Copyright protects original expression. Therefore fictional characters should be well-developed with distinct features and characteristics. In some instances, where branded fictional characters are used in conjunction with sale of goods or services, trademark protection would apply. For more, read Ryanne’s Blog on Copyright of Fictional Cartoon Characters.
We all learned in elementary school stealing is wrong. If it is not yours, then you cannot use it without asking permission. You cannot take someone’s crayons. You cannot go home with someone else’s baby doll. You cannot ride and take someone else’s bicycle. A simple concept even kindergartners can grasp.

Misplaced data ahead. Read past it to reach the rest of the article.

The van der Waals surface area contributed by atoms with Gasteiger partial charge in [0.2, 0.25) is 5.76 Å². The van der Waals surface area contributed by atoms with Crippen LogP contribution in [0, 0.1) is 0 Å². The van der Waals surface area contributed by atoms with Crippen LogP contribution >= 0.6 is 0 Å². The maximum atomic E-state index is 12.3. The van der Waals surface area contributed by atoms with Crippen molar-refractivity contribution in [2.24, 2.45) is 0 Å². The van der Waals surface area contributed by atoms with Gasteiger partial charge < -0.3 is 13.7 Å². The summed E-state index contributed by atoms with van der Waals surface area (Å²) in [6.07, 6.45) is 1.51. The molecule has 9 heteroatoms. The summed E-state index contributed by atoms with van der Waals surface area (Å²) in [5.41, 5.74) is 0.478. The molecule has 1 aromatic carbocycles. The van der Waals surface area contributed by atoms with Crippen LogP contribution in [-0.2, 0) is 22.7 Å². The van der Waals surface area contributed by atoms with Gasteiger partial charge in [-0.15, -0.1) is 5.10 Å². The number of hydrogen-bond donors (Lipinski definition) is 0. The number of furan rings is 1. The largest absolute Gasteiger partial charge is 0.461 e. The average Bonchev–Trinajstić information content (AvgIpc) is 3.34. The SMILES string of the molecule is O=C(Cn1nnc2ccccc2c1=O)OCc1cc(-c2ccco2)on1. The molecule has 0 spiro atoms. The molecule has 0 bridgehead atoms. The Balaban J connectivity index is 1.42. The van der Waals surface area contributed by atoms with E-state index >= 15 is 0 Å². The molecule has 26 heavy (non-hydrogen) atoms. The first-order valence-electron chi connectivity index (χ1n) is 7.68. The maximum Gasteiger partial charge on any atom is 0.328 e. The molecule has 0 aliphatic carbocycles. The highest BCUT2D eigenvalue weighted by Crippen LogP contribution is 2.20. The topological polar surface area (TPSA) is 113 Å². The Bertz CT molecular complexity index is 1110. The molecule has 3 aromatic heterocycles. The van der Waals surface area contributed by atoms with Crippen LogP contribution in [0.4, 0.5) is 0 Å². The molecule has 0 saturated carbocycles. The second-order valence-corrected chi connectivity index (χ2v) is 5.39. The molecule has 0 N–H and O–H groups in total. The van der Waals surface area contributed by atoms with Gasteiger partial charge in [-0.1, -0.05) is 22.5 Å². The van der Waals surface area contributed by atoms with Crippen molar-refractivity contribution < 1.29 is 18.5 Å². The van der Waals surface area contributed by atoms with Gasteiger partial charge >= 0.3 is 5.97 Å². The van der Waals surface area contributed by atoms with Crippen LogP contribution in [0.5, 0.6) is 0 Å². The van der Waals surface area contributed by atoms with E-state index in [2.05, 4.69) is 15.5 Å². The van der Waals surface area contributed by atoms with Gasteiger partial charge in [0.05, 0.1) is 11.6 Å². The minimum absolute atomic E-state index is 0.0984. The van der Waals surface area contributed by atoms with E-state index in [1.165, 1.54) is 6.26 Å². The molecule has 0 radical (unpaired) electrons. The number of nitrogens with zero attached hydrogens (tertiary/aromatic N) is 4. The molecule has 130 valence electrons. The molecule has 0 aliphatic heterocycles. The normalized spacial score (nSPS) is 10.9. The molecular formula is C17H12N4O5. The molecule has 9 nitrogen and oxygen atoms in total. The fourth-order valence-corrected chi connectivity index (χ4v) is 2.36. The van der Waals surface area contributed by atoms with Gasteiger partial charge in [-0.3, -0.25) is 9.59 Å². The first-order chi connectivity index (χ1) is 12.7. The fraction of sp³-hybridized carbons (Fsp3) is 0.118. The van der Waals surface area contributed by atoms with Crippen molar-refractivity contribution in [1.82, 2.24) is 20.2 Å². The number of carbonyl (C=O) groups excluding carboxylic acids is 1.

However, for some reason, there is this idea that those basic, elementary rules do not apply when it comes to creative content. In case you had any doubt, please allow me to be painfully and obviously clear. As a very general rule, you cannot use someone else’s creative work without getting permission. They created it. They own it, and they alone have a right to say how it is used. This applies to movies, books, screenplays, characters in movies, characters in books, cookbooks, computer programs, magazines, sheet music and songs, just to name a few.
Recently, the idea of…
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